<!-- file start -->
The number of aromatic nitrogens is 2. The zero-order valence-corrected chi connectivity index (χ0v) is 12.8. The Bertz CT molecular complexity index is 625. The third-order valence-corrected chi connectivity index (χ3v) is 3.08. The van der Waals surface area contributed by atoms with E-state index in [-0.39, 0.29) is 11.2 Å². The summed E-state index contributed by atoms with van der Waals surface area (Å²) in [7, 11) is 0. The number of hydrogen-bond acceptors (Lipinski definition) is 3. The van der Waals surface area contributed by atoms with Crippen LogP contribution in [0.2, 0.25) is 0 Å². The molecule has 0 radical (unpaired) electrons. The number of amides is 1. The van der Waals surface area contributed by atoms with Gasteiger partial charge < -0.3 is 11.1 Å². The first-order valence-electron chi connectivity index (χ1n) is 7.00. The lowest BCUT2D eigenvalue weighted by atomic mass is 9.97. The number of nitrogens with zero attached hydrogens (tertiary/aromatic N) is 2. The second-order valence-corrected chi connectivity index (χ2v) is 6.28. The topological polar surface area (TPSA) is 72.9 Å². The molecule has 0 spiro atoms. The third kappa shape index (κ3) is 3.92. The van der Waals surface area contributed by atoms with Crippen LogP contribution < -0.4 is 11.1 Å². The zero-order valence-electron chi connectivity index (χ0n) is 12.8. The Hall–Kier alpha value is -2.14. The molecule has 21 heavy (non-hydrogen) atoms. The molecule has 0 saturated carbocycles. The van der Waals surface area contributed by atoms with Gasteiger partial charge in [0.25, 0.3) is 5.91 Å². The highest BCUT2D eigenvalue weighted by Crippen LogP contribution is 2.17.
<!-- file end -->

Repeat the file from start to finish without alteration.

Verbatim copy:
The number of aromatic nitrogens is 2. The zero-order valence-corrected chi connectivity index (χ0v) is 12.8. The Bertz CT molecular complexity index is 625. The third-order valence-corrected chi connectivity index (χ3v) is 3.08. The van der Waals surface area contributed by atoms with E-state index in [-0.39, 0.29) is 11.2 Å². The summed E-state index contributed by atoms with van der Waals surface area (Å²) in [7, 11) is 0. The number of hydrogen-bond acceptors (Lipinski definition) is 3. The van der Waals surface area contributed by atoms with Crippen LogP contribution in [0.2, 0.25) is 0 Å². The molecule has 0 radical (unpaired) electrons. The number of amides is 1. The van der Waals surface area contributed by atoms with Gasteiger partial charge < -0.3 is 11.1 Å². The first-order valence-electron chi connectivity index (χ1n) is 7.00. The lowest BCUT2D eigenvalue weighted by atomic mass is 9.97. The number of nitrogens with zero attached hydrogens (tertiary/aromatic N) is 2. The second-order valence-corrected chi connectivity index (χ2v) is 6.28. The topological polar surface area (TPSA) is 72.9 Å². The molecule has 0 spiro atoms. The third kappa shape index (κ3) is 3.92. The van der Waals surface area contributed by atoms with Crippen LogP contribution < -0.4 is 11.1 Å². The zero-order valence-electron chi connectivity index (χ0n) is 12.8. The Hall–Kier alpha value is -2.14. The molecule has 21 heavy (non-hydrogen) atoms. The molecule has 0 saturated carbocycles. The van der Waals surface area contributed by atoms with Gasteiger partial charge in [0.25, 0.3) is 5.91 Å². The highest BCUT2D eigenvalue weighted by Crippen LogP contribution is 2.17.